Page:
Thomas Long

Expert Retina Care Puts Truck Driver Back on the Road After Retinal Detachment

 As a truck driver, Thomas Long relies on good eyesight to stay on the road and stay safe. In fact, having healthy vision in both eyes is required to earn a commercial driver’s license, and Thomas has always passed the required vision test to stay behind the wheel.

 So, when he woke up one morning and noticed a dark spot in the bottom of his vision, he didn’t think much of it and went about his day. Soon, the dark spot grew larger until Thomas could only see a sliver of light from the top of his left eye.

 After a visit to a nearby emergency room, Thomas learned he was likely suffering a retinal detachment, and feared he may lose vision in his left eye permanently, changing his life, and taking away his livelihood. “It was a very emotional experience losing the vision in my eye,” Thomas said. “I was devastated, thinking that I would be blind in one eye for the rest of my life, and that I wouldn’t be able to work or take care of my family.”

 Luckily for Thomas there was a retina specialist nearby in his small suburb of Baltimore. His wife called, and he was quickly seen by ASRS member retina specialist Sid Schechet, MD, who was able to reassure Thomas from the moment he walked into the exam room saying that he would fix his retinal detachment and restore his vision.

“Within 20 minutes of the procedure I started to regain some of my vision, I was blown away,” Thomas said. “I felt like everything was taken away, and then given right back to me. Dr. Schechet’s expertise and skill had saved my sight.”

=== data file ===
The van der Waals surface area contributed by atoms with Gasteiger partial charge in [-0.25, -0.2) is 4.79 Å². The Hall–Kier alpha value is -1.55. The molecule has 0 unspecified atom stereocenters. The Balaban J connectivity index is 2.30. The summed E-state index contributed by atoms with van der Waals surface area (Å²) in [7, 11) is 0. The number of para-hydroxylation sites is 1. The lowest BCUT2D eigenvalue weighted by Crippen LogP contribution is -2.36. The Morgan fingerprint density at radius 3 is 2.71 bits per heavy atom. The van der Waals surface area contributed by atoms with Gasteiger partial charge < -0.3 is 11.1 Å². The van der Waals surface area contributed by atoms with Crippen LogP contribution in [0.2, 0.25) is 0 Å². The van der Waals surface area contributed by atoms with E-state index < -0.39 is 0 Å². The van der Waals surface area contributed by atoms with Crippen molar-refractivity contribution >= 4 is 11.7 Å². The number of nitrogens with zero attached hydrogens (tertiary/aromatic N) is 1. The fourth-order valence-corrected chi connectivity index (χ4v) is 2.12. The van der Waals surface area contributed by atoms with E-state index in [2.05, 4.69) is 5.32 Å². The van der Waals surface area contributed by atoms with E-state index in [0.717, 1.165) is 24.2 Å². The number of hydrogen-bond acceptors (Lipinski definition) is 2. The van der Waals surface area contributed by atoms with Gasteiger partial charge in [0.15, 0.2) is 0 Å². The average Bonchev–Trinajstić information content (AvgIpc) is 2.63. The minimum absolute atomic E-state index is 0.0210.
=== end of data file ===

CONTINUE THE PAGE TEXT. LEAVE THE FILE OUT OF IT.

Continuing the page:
After the examination, Dr. Schechet confirmed that Thomas had a retinal detachment, in which the retina separates from the back wall of the eye, like wallpaper peeling off of a wall, resulting in vision loss. He shared the treatment options, and together as a team they decided to repair the detachment right then and there with an in-office procedure called a pneumatic retinopexy. This complex and delicate procedure entails injecting a small gas bubble into the eye where it expands to cover the retinal tears and pushes the detached retina back into place onto the inner wall of the eye. In addition to the pneumatic retinopexy, Dr. Schechet used a laser to seal the tears in the retina to help prevent future detachments.

 “Within 20 minutes of the procedure I started to regain some of my vision, I was blown away,” Thomas said. “I felt like everything was taken away, and then given right back to me. Dr. Schechet’s expertise and skill had saved my sight.”

Since the procedure, Thomas is back to work and doing the things he loves including spending time with family and completing crossword puzzles. He’s told his siblings and friends to have regular dilated retina exams and wants everyone to know more about retinal detachments and retina specialists, so they can get the care they need immediately if they ever experience one.

“I didn’t know there were retina specialists until I needed one. Now I’m committed to getting my eyes checked as often as I should and letting others know they should do the same,” Thomas said. “Eye care is a big priority for me now and everyone should know that if they experience a retinal detachment there’s hope as long as you act quickly and seek out a retina specialist.”

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